Microsoft CRM Online: not so sharp

Microsoft CRM Online: not so sharp

Summary: At least Microsoft has finally admitted that software has to be completely rearchitected before it can be offered as a service. But even if CRM Online, released today, has the right architecture, Microsoft's on-demand business model remains seriously flawed.

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Let me start off by offering grudging congratulations to Microsoft, which took the wraps off CRM Online today, for finally acknowledging that it has to totally re-architect its software to be able to offer it on demand. Tim O'Brien, senior director of platform strategy for Microsoft, spelt it out in a media briefing today:

Dynamics CRM is the first product that Microsoft has rearchitected for multitenancy, and to do so, the company had to fully rewrite the program, he said.

"We're not as far down the path of rearchitecting on the Exchange and SharePoint side, but that is directionally the way we're headed," he said. "We have a huge portfolio of applications that we'll over time take in this direction."

Rearchitecting for multitenancy includes the following key actions, he explained:

  • Making sure it can support millions of users rather than stopping at the tens of thousands typically expected at the high end of enterprise software.
  • Partitioning user content so customers can't access each other's data.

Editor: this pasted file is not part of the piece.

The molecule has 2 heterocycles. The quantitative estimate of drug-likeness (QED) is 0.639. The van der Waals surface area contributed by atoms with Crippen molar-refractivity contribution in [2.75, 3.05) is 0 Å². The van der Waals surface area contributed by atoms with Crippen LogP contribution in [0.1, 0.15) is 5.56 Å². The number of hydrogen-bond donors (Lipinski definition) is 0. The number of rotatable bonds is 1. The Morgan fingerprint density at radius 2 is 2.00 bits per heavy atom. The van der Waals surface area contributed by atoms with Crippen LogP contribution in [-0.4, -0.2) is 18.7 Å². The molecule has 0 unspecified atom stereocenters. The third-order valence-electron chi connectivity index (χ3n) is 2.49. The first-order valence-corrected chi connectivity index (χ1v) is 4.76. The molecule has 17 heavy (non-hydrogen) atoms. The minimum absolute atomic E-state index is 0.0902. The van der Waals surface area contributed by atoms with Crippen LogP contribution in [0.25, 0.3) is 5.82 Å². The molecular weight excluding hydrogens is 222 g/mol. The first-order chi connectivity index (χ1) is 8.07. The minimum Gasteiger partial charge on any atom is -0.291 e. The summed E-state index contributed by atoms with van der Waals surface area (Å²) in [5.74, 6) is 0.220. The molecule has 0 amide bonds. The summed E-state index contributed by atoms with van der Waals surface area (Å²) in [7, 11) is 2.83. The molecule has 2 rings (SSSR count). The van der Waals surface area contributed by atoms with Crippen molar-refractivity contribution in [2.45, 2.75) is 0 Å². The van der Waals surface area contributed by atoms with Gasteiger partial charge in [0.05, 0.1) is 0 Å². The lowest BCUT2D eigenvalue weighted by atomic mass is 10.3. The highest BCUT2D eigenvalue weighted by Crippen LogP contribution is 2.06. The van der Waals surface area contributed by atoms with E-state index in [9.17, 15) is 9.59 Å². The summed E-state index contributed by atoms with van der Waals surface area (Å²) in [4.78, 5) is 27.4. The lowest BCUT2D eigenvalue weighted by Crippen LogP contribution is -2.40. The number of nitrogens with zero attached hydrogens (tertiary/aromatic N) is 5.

• Supporting high levels of client-side configuration so that individual users can design user interfaces or presentation skins to suit them.
  • Ensuring that one customer running high usage or a bad query can't take down the system for everyone else.

This much is good, and of course Microsoft has the market presence to make some headway with CRM Online. But I can't agree with Josh Greenbaum's assertion last week that the product is going to be a big challenge for Salesforce.com this year [disclosure: Salesforce.com is a client].

For one thing, the assertion that CRM Online is a winner because customers can choose between hosted and on-premise doesn't strike true to me. According to Tim O'Brien, quoted above, the software is optimized for multi-tenancy — so installing it on-premise is presumably sub-optimal. That doesn't sound like a level choice to me.

But what really lets the product down I think is this notion that the integration to Office and other on-premise Microsoft products will make it a winner. This really exposes everything that's wrong with the software-plus-services strategy, in which software delivered as a service remains subservient to old-fashioned on-premise server products. Microsoft's supposedly low-cost pricing for CRM Online doesn't really undercut Salesforce.com when you factor in all the integration servers you have to buy, install and maintain to get your desktop and on-premise apps working with the online services.

I think customers are pretty wise to this, and if they're already committed to the Microsoft infrastructure, then maybe CRM Online won't look too expensive. But Microsoft isn't going to steal customers from Salesforce.com with this strategy. It's a bit like the old razor and blades business model, except that it's the wrong way round. Microsoft is selling the razor blades cheap so that it can make money on the razors. But why would anyone want to buy those razors unless they were locked in to doing so?

Topics: Enterprise Software, Microsoft, Software

Phil Wainewright

About Phil Wainewright

Since 1998, Phil Wainewright has been a thought leader in cloud computing as a blogger, analyst and consultant.

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3 comments
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  • Disclosure?

    [i]But I can?t agree with Josh Greenbaum?s assertion last week that the product is going to be a big challenge for Salesforce.com this year [disclosure: Salesforce.com is a client].[/i]